Famous French Landmarks

« Back to Articles - Date Posted: 23/10/2017 3:36pm by Alison Cummings

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Arc de Triomphe, Paris, Fracne

France is bursting with famous landmarks, many of which are designated UNESCO World Heritage sites. Sadly, when we think of French landmarks, we rarely get further than Paris. The Louvre, the Eiffel Tower, the Arc de Triomphe and the Sacre Coer just roll off the tongue. But what about some the ancient and downright fascinating features of France that reside outside of the capital? This article takes a tour of some of the most famous French landmarks, and just one of them is actually in Paris.

Arc de Triomphe de l'Étoile, Paris

One of the most famous landmarks in Paris, the Arc de Triomphe is situated in the Place Charles de Gaulle towards the end of the Champs Elysees. The monument was built in honour of those who fought and died in both the French Revolution and the Napoleonic war. The structure was ordered by Napoleon in 1806 and was completed in 1836, long after his death. At the base of the famous monument lies the Tomb of the Unknown Soldier, a grave containing the unidentified remains of an unknown soldier to honour all those who fought and died in war without recognition.

Palace of Versailles, Versailles, Paris

The stunning Palace of Versailles lies just outside Paris in the former village of Versailles. The Palace started life as a hunting lodge, built by Louis VIII in 1624, and was gradually expanded until his successor, Louis XIV, turned it into the biggest royal palace in the world. Hoe to the French royal family and the government until the French Revolution, it is now a UNESCO World Heritage site and attracts visitors from around the world to witness the outstanding architectural features and internal opulence.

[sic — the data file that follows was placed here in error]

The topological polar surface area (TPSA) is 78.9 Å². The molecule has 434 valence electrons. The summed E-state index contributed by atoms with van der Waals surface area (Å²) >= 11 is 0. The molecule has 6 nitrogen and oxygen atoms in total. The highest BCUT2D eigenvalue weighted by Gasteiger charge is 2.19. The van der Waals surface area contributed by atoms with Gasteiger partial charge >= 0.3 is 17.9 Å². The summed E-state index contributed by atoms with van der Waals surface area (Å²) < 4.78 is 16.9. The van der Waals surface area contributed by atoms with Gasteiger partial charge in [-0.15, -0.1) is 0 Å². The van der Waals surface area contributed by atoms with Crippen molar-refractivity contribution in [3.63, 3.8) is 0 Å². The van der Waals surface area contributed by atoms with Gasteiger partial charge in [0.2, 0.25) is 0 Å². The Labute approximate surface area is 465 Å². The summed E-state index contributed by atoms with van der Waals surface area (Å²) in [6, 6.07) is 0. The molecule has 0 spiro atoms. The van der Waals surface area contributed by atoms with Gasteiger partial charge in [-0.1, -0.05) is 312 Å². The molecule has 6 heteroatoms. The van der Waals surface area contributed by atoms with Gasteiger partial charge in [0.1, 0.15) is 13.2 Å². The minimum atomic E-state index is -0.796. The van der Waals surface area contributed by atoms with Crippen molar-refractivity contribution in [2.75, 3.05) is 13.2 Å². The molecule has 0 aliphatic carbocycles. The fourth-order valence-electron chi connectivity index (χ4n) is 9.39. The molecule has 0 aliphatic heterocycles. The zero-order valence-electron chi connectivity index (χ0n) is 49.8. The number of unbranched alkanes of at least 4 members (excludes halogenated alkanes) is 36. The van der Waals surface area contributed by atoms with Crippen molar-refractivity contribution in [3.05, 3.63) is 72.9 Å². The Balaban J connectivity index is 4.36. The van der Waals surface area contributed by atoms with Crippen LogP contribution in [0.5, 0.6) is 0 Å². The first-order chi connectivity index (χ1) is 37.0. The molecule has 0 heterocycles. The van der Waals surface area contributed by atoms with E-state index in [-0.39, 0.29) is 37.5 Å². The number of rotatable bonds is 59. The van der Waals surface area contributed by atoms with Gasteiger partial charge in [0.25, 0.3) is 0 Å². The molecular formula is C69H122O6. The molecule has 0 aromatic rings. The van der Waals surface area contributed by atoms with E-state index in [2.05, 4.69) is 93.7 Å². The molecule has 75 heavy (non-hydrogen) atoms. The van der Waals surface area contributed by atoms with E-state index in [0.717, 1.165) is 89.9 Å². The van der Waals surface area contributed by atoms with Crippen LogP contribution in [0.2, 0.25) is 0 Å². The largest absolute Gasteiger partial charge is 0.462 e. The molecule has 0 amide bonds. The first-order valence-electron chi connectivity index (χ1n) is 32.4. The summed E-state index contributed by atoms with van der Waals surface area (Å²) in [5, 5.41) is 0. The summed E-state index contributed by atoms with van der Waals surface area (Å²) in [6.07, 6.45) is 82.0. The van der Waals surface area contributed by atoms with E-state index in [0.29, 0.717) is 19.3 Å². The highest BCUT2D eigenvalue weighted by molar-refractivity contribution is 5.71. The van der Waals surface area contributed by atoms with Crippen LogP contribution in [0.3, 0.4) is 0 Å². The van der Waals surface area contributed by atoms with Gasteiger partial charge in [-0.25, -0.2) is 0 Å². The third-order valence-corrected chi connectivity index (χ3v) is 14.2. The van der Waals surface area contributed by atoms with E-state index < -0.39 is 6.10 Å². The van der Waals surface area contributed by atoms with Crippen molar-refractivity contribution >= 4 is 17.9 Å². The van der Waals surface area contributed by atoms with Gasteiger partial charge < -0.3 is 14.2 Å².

Grotto of Massabielle, Lourdes

The Grotto of Massabielle is considered the most sacred site within the Sanctuary of Our Lady of Lourdes – the Roman Catholic pilgrimage site in the south of France. The Grotto is said to be the place where St. Bernadette had visions of the Virgin Mary, who pointed out to her a special spring in the ground and ordered her to drink from it. The spring is said to have healing properties and so draws visitors from around the world to drink from the spring and visit the holy location.

Canal Du Midi, Toulouse

Another UNESCO World Heritage site, the Canal du Midi is one of Europe’s longest and widest canals at 150 miles long. It is considered a feat of engineering and, built in 1680, was said to be a key factor in the birth of the Industrial Revolution. It was built to facilitate faster and cheaper trade by cutting out the need for a long and arduous journey around Spain.

Unite de Habitation, Marseilles

Developed by famous French architect Le Corbusier and Nadir Afonso in 1952 as the answer to a post-war housing shortage, Unite de Habitation is one of the first post-war communal living concept experiments in Europe. Designed to house vast amounts of people whilst nurturing a community feel, the building was designed to be a vertical ‘garden city’, a popular concept amongst artists, thinkers and architects in the post-war landscape. Architecturally cold and composed from steel, concrete and glass, the building is thought to be the initial inspiration behind the Brutalist movement. Designated as a UNECO World Heritage site in 2016.

La Chouette, Dijon

La Chouette (The Owl) is the icon of Dijon. It is a stone relief sculpture, which is carved into the side of the church of Notre Dame. Legend has it that the owl brings good luck if visitors touch it with the left hand.